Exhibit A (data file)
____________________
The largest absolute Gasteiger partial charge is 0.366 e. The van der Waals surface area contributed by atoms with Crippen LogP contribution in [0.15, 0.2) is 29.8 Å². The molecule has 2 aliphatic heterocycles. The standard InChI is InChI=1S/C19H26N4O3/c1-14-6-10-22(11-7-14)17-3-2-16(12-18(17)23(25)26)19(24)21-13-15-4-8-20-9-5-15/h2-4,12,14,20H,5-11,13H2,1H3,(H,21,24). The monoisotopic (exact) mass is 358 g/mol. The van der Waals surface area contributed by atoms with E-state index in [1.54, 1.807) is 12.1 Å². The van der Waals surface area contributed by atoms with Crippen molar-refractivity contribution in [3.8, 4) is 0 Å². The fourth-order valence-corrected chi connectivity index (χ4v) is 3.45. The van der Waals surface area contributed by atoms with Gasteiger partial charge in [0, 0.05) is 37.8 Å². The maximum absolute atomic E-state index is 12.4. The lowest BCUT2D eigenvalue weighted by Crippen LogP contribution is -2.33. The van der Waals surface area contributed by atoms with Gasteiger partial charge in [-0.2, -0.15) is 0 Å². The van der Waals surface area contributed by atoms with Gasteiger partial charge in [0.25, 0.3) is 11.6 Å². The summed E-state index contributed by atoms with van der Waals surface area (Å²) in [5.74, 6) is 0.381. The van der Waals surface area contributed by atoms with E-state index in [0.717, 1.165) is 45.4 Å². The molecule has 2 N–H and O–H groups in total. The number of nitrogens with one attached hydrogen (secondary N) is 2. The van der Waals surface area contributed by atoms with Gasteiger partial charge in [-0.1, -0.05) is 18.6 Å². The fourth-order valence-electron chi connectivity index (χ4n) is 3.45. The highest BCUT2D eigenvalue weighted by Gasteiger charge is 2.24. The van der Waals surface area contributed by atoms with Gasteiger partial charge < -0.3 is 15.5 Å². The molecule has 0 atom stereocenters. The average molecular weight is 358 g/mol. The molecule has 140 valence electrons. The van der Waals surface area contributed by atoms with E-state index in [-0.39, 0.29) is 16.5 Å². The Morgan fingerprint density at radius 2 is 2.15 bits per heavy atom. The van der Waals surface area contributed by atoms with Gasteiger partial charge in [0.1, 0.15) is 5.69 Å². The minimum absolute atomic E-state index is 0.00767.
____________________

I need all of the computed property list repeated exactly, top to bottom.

The largest absolute Gasteiger partial charge is 0.366 e. The van der Waals surface area contributed by atoms with Crippen LogP contribution in [0.15, 0.2) is 29.8 Å². The molecule has 2 aliphatic heterocycles. The standard InChI is InChI=1S/C19H26N4O3/c1-14-6-10-22(11-7-14)17-3-2-16(12-18(17)23(25)26)19(24)21-13-15-4-8-20-9-5-15/h2-4,12,14,20H,5-11,13H2,1H3,(H,21,24). The monoisotopic (exact) mass is 358 g/mol. The van der Waals surface area contributed by atoms with E-state index in [1.54, 1.807) is 12.1 Å². The van der Waals surface area contributed by atoms with Crippen molar-refractivity contribution in [3.8, 4) is 0 Å². The fourth-order valence-corrected chi connectivity index (χ4v) is 3.45. The van der Waals surface area contributed by atoms with Gasteiger partial charge in [0, 0.05) is 37.8 Å². The maximum absolute atomic E-state index is 12.4. The lowest BCUT2D eigenvalue weighted by Crippen LogP contribution is -2.33. The van der Waals surface area contributed by atoms with Gasteiger partial charge in [-0.2, -0.15) is 0 Å². The van der Waals surface area contributed by atoms with Gasteiger partial charge in [0.25, 0.3) is 11.6 Å². The summed E-state index contributed by atoms with van der Waals surface area (Å²) in [5.74, 6) is 0.381. The van der Waals surface area contributed by atoms with E-state index in [0.717, 1.165) is 45.4 Å². The molecule has 2 N–H and O–H groups in total. The number of nitrogens with one attached hydrogen (secondary N) is 2. The van der Waals surface area contributed by atoms with Gasteiger partial charge in [-0.1, -0.05) is 18.6 Å². The fourth-order valence-electron chi connectivity index (χ4n) is 3.45. The highest BCUT2D eigenvalue weighted by Gasteiger charge is 2.24. The van der Waals surface area contributed by atoms with Gasteiger partial charge < -0.3 is 15.5 Å². The molecule has 0 atom stereocenters. The average molecular weight is 358 g/mol. The molecule has 140 valence electrons. The van der Waals surface area contributed by atoms with E-state index in [-0.39, 0.29) is 16.5 Å². The Morgan fingerprint density at radius 2 is 2.15 bits per heavy atom. The van der Waals surface area contributed by atoms with Gasteiger partial charge in [0.1, 0.15) is 5.69 Å². The minimum absolute atomic E-state index is 0.00767.